Tetrahydrocannabinol (THC) inhibits melanoma tumor growth, according to a study published in the October, 2015 issue of the journal Life Science, and published online by the National Institute of Health. According to the Skin Cancer Foundation, melanoma is the most dangerous form of skin cancer, killing nearly 10,000 people annually.
For the study, researchers examined the effect of cannabis-derived THC on the growth of melanoma “in vitro and in vivo in wild type (WT) and CB1/CB2-receptor deficient mice (Cnr1/2-/-). Next, they “evaluated the role of the endogenous cannabinoid system by studying the growth of chemically induced melanomas, fibrosarcoma and papillomas in WT and Cnr1/2-/- mice.”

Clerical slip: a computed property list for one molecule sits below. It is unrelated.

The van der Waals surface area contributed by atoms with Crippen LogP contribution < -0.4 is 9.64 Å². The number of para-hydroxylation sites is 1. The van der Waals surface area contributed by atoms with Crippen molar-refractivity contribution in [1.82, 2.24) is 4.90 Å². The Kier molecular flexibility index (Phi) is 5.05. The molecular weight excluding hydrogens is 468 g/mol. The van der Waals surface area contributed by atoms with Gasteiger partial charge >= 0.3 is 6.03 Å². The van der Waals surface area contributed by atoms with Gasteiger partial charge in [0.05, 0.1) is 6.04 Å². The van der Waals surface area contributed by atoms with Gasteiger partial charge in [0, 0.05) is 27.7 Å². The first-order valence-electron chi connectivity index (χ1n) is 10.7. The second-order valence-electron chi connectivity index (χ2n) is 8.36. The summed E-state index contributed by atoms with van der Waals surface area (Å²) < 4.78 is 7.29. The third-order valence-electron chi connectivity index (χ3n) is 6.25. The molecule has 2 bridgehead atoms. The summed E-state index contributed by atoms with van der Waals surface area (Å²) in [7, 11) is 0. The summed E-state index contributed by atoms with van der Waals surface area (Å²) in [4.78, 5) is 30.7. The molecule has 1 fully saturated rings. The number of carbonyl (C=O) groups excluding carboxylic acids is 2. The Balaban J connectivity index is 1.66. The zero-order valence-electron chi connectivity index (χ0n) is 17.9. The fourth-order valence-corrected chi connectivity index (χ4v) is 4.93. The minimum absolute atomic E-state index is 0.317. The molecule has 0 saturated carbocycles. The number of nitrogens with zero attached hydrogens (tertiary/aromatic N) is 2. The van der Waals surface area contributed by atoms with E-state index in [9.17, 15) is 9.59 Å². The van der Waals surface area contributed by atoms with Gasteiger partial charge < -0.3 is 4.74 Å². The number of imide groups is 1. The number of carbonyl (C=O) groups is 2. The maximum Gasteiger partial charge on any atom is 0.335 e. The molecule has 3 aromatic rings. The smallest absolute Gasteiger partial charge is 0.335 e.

Researchers found that; “THC significantly inhibited tumor growth of transplanted HCmel12 melanomas in a CB receptor-dependent manner in vivo through antagonistic effects on its characteristic pro-inflammatory microenvironment. Chemically induced skin tumors developed in a similar manner in Cnr1/2-/- mice when compared to WT mice.”
They conclude; “Our results confirm the value of exogenous cannabinoids for the treatment of melanoma”.
The study, conducted by researchers at the University of Bonn’s Department of Dermatology and Allergy, can be found by clicking here.